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Ctenochiton viridis Maskell

Sixpenny scale
[Ctenochiton viridis]. A mature female with a new crawler walking away on the leaf.

[Ctenochiton viridis]. A mature female with a new crawler walking away on the leaf.

The species name viridis means green, and this is the original sixpenny scale described by William Maskell in 1879.

This scale is closely related to the three other species of Ctenochiton, the sixpenny scales.

Biology: Has one generation per year and overwinters as small2nd-instar females and males. As soon as spring growth starts on the host trees, the female scales move off the old leaves onto the new shoots and take advantage of the rising sap to speed up their development to adult. The males stop feeding and stay behind on old leaves; they lose their mouthparts as they moult and go through a metamorphosis to emerge as tiny winged insects quite unlike the female scales. The adult males live for only a few days, long enough to mate with females.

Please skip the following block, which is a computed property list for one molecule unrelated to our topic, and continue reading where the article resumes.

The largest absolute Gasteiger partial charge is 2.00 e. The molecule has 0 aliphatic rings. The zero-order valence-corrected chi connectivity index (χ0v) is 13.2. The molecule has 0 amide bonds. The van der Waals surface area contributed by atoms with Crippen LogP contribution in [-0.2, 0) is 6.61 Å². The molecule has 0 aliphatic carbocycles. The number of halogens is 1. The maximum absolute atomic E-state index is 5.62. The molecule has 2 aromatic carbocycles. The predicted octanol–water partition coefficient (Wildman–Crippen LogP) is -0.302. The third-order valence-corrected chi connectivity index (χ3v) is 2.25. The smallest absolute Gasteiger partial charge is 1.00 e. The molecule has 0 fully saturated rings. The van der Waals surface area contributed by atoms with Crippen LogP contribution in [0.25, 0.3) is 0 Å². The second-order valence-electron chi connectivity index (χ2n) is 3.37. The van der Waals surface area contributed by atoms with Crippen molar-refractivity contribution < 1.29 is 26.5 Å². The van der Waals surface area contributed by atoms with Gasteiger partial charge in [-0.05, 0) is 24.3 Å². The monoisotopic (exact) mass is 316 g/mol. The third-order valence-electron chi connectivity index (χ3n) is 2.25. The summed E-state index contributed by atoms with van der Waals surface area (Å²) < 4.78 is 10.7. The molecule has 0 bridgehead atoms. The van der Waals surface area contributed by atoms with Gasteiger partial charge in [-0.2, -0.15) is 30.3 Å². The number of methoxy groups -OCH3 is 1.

Normally found on Pseudopanax trees, which is an easy way to distinguish this scale from Ctenochiton paraviridis, the spotted sixpenny scale and Ctenochiton toru, the toronia scale.

Found on the undersides of leaves of:

Coprosma sp.  
Meryta sinclairii puka
Pseudopanax arboreus five-finger
Pseudopanax crassifolius   horoeka / lancewood
Pseudopanax ferox lancewood
Pseudopanax lessoni   houpara
Pseudopanax linearis linear-leaved lancewood
Rubus sp.